News & Politics

The Biden White House Is Embracing Internet Oddballs

A new communications unit is tapping Dude With Sign and other influencers.

Dude With Sign and President Biden. Photograph by @Dudewithsign/Instagram.

For anyone selling a new soda flavor or redesigned sneakers, recruiting online influencers has long been a part of the playbook. So it comes as little surprise that the White House is pursuing a similar strategy with its effort to convince Americans to get the Covid vaccine. But the scale of the campaign—and its unabashed goofiness—signals just how central the internet’s silliest characteristics have become to our political culture, even when communications pros are grappling with the thorniest health crisis of our lifetime.

Christian Tom, President Biden’s deputy director of digital strategy, is heading up a team—the first of its kind at the White House—tasked with using influencers to spread the administration’s message, whether about vaccines or other topics of relevance to the kind of people who spend more time watching YouTube than Wolf Blitzer.

Which is how members of the President’s core staff recently found themselves crafting sentences to scrawl on pieces of cardboard that would be held up in a photo featuring Joe Biden in the Rose Garden next to a guy known as Dude With Sign. That effort involved members of the Office of Digital Strategy, the White House communications staff, Oval Office Operations, and the Covid Response Team. “We wouldn’t want to put something on the sign that [Biden] wouldn’t himself say or want to hold up,” says Tom.

Dude With Sign (real name: Seth Phillips) is one of almost 100 online influencers whom the White House has recruited to spread Covid-vaccine awareness. Pop star Olivia Rodrigo and TikTok comedian Benny Drama have also made White House stops, and others, such as Brave Wilderness’s Coyote Peterson and TikToker Taylor Cassidy, have created vaccine content.

The White House’s digital-partnerships team has been identifying creators based on such factors as their reach, the demographics of their followings, and their cultural currency. (Participants are not paid.) While the influencers are accustomed to getting pitches from people with something to promote, it can be a shock to hear from the White House. “It was insane,” says Jax James, a creator and activist from North Dakota with more than 2.7 million TikTok followers. “I knew my platform reached a lot of people, but never in a million years did I think the White House would know who I was.” She ended up making a TikTok video in which she interviews Anthony Fauci.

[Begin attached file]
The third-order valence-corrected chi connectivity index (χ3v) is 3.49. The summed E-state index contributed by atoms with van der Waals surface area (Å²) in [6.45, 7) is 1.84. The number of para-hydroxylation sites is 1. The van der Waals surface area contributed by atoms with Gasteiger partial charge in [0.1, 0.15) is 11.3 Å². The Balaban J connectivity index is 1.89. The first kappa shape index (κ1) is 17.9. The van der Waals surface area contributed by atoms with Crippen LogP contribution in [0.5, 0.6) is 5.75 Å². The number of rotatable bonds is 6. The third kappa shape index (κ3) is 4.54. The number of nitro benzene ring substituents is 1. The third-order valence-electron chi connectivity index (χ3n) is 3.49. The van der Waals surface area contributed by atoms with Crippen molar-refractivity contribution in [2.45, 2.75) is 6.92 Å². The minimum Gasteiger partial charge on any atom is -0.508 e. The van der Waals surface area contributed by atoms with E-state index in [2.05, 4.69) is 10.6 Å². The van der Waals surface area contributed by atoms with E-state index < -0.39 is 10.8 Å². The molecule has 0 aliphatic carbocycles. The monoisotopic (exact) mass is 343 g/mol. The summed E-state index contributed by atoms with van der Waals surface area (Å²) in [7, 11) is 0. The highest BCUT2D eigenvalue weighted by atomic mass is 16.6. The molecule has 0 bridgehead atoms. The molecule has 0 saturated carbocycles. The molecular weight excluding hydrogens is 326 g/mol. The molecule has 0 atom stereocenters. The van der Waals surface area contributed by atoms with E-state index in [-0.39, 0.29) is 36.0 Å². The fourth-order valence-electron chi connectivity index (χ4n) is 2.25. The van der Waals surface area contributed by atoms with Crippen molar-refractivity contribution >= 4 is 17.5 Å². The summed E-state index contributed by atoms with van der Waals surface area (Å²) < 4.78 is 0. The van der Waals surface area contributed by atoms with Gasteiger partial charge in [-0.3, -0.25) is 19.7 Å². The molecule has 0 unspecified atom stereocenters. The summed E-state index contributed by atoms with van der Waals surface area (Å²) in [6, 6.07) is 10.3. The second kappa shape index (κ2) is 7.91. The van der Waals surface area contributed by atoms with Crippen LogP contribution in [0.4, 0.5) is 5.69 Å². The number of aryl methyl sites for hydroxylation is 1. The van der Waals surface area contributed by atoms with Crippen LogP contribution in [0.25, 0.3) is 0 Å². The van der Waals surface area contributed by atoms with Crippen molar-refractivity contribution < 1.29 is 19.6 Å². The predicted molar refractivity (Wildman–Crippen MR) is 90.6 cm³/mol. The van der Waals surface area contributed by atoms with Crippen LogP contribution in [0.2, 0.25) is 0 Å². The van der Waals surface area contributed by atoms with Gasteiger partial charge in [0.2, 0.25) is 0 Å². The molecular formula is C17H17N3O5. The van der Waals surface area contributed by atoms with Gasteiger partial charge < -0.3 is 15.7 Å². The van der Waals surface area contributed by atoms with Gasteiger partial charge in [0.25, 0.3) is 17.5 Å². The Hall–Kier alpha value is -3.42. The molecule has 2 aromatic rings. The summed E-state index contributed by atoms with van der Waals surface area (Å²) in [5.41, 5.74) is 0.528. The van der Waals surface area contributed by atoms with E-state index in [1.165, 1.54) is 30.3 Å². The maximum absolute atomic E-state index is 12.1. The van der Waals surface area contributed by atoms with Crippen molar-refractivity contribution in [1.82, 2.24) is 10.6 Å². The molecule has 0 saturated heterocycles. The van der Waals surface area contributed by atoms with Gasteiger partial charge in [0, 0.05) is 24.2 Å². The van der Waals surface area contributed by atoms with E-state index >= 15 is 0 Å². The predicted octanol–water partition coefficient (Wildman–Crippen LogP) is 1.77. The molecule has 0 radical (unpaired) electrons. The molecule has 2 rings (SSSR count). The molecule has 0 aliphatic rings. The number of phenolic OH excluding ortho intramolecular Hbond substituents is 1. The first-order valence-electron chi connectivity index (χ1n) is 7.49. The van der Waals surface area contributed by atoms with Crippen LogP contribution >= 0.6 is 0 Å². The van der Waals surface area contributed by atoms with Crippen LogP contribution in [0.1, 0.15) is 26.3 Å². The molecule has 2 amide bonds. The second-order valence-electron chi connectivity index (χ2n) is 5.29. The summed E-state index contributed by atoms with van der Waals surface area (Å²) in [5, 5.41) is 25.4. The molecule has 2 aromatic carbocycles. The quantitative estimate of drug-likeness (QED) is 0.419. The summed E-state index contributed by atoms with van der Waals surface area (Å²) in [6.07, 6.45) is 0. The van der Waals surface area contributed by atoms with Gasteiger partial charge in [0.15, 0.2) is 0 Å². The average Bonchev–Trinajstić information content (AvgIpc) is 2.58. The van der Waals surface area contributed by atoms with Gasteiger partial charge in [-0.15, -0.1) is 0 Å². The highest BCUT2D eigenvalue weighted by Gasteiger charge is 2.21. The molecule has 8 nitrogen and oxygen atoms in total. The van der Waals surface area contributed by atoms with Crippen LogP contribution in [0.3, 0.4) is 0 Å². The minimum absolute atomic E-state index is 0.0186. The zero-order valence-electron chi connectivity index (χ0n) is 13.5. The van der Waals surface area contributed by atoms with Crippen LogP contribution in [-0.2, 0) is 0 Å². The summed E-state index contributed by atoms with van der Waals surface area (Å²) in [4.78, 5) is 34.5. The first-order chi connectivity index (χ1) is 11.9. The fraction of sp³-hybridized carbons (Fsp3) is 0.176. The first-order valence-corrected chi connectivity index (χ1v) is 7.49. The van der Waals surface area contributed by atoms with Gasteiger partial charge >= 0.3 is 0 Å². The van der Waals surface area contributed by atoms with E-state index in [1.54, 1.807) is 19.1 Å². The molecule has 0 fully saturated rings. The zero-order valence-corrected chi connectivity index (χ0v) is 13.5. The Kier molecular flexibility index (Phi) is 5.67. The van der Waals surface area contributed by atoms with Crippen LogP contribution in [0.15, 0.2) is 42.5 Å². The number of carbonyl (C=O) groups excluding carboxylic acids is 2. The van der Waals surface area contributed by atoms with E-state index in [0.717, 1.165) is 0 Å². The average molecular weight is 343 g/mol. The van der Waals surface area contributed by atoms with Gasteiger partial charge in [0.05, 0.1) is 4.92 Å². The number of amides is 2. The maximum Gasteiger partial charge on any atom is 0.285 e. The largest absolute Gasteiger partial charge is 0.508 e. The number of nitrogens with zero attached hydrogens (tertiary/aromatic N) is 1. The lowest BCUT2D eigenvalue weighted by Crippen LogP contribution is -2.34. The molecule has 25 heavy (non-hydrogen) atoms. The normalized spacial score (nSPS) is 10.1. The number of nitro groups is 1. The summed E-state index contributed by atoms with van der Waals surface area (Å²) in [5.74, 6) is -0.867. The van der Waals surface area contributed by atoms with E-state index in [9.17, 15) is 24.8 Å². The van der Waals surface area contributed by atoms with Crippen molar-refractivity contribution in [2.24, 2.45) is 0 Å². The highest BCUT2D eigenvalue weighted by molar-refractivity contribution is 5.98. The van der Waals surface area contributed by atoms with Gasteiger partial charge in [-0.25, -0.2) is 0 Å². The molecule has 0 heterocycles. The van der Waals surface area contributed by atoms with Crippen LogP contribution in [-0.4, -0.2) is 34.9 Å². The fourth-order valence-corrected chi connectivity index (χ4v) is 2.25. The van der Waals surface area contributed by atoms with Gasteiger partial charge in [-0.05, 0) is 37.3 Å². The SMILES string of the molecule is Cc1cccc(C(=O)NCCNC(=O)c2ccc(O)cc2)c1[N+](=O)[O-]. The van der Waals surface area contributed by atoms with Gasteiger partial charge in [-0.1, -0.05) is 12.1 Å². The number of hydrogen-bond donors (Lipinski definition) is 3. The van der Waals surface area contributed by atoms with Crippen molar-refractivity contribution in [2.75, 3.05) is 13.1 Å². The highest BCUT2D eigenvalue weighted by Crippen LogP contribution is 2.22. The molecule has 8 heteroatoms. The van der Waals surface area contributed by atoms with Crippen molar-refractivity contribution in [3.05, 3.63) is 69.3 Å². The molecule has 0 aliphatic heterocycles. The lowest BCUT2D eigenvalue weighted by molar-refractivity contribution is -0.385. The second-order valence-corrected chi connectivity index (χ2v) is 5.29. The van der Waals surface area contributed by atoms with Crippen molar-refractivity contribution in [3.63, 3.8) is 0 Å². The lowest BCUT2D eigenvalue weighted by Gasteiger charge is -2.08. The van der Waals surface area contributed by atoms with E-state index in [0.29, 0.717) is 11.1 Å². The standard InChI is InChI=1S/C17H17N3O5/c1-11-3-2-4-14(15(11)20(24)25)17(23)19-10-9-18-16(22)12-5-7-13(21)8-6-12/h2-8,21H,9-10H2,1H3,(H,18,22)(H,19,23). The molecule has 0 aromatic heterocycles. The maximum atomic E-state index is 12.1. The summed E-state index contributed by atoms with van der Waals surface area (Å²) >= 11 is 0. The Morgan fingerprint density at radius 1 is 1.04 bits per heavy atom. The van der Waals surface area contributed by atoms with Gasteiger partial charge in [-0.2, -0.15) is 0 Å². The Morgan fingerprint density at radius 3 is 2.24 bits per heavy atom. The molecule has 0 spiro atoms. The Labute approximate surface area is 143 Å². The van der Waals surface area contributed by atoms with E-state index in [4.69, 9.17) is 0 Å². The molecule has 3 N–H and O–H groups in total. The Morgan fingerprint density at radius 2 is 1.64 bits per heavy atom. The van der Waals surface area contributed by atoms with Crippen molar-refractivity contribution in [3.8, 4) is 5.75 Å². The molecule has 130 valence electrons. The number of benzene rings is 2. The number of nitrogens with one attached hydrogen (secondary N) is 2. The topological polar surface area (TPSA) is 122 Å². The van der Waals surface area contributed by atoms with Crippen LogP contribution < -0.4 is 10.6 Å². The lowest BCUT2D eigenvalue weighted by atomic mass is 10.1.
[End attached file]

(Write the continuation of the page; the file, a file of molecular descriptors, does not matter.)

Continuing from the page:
Presidents have long used celebrities to hawk their agendas, of course, but the coordinated nature of this large-scale effort and the seriousness of the task represent a change in the dynamic between Washington-famous and media-famous. Or perhaps an acknowledgment that celebrity is a very different concept in the diffuse universe of internet fame. At any rate, it requires practitioners in DC’s vast communications industry—within and outside the White House—to take an approach that’s more sophisticated than when, say, Ronald Reagan enlisted Arnold Schwarzenegger to push physical fitness. It’s also more fun.

The effort has scored tens of millions of views; the pic of Biden and Dude With Sign earned 2.2 million Instagram likes. But the only metric that matters is new injections, and it’s harder to measure that impact. “We really do think this strategy is working,” Tom says. Meanwhile, Dude With Sign is back to his typical inanity, sharing messages like “double dipping isn’t that gross.” That one has managed only 439,000 likes.

This article appears in the October 2021 issue of Washingtonian.

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Editorial Fellow

Anne Tate, originally from Annapolis, MD, joined Washingtonian in July 2021. She is a graduate of The University of North Carolina at Chapel Hill where she studied journalism and psychology.